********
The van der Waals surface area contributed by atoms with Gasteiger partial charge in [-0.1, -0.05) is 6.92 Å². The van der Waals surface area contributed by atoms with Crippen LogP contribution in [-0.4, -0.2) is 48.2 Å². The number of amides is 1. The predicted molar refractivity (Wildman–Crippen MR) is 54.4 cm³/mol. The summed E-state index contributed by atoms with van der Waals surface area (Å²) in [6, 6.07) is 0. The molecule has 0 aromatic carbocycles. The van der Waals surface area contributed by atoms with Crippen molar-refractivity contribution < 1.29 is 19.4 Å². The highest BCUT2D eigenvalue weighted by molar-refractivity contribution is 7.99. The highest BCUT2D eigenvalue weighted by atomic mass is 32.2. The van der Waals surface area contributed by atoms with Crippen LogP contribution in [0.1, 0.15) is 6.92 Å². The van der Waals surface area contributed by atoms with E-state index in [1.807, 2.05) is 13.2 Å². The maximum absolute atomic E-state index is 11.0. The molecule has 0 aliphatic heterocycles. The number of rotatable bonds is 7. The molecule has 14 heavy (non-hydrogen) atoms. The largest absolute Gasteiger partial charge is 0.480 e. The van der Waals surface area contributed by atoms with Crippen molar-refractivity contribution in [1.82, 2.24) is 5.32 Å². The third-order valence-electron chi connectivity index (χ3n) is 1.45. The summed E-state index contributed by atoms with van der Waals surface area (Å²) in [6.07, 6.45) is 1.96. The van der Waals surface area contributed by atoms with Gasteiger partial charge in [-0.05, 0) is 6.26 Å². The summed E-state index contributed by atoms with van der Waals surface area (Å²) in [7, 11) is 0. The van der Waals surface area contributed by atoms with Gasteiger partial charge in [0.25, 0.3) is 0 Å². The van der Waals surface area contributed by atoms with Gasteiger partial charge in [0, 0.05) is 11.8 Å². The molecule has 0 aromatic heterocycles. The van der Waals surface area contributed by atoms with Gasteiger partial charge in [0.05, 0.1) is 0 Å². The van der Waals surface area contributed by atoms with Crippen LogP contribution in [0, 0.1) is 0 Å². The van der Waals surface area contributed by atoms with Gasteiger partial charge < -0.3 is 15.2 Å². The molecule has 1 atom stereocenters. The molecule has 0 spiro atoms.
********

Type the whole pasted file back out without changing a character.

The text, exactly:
The van der Waals surface area contributed by atoms with Gasteiger partial charge in [-0.1, -0.05) is 6.92 Å². The van der Waals surface area contributed by atoms with Crippen LogP contribution in [-0.4, -0.2) is 48.2 Å². The number of amides is 1. The predicted molar refractivity (Wildman–Crippen MR) is 54.4 cm³/mol. The summed E-state index contributed by atoms with van der Waals surface area (Å²) in [6, 6.07) is 0. The molecule has 0 aromatic carbocycles. The van der Waals surface area contributed by atoms with Crippen molar-refractivity contribution < 1.29 is 19.4 Å². The highest BCUT2D eigenvalue weighted by molar-refractivity contribution is 7.99. The highest BCUT2D eigenvalue weighted by atomic mass is 32.2. The van der Waals surface area contributed by atoms with Crippen LogP contribution in [0.1, 0.15) is 6.92 Å². The van der Waals surface area contributed by atoms with E-state index in [1.807, 2.05) is 13.2 Å². The maximum absolute atomic E-state index is 11.0. The molecule has 0 aliphatic heterocycles. The number of rotatable bonds is 7. The molecule has 14 heavy (non-hydrogen) atoms. The largest absolute Gasteiger partial charge is 0.480 e. The van der Waals surface area contributed by atoms with Crippen molar-refractivity contribution in [1.82, 2.24) is 5.32 Å². The third-order valence-electron chi connectivity index (χ3n) is 1.45. The summed E-state index contributed by atoms with van der Waals surface area (Å²) in [6.07, 6.45) is 1.96. The van der Waals surface area contributed by atoms with Gasteiger partial charge in [-0.05, 0) is 6.26 Å². The summed E-state index contributed by atoms with van der Waals surface area (Å²) in [7, 11) is 0. The van der Waals surface area contributed by atoms with Gasteiger partial charge in [0.25, 0.3) is 0 Å². The van der Waals surface area contributed by atoms with Gasteiger partial charge in [0, 0.05) is 11.8 Å². The molecule has 0 aromatic heterocycles. The van der Waals surface area contributed by atoms with Gasteiger partial charge in [0.05, 0.1) is 0 Å². The van der Waals surface area contributed by atoms with Crippen LogP contribution in [0, 0.1) is 0 Å². The van der Waals surface area contributed by atoms with Gasteiger partial charge < -0.3 is 15.2 Å². The molecule has 1 atom stereocenters. The molecule has 0 spiro atoms.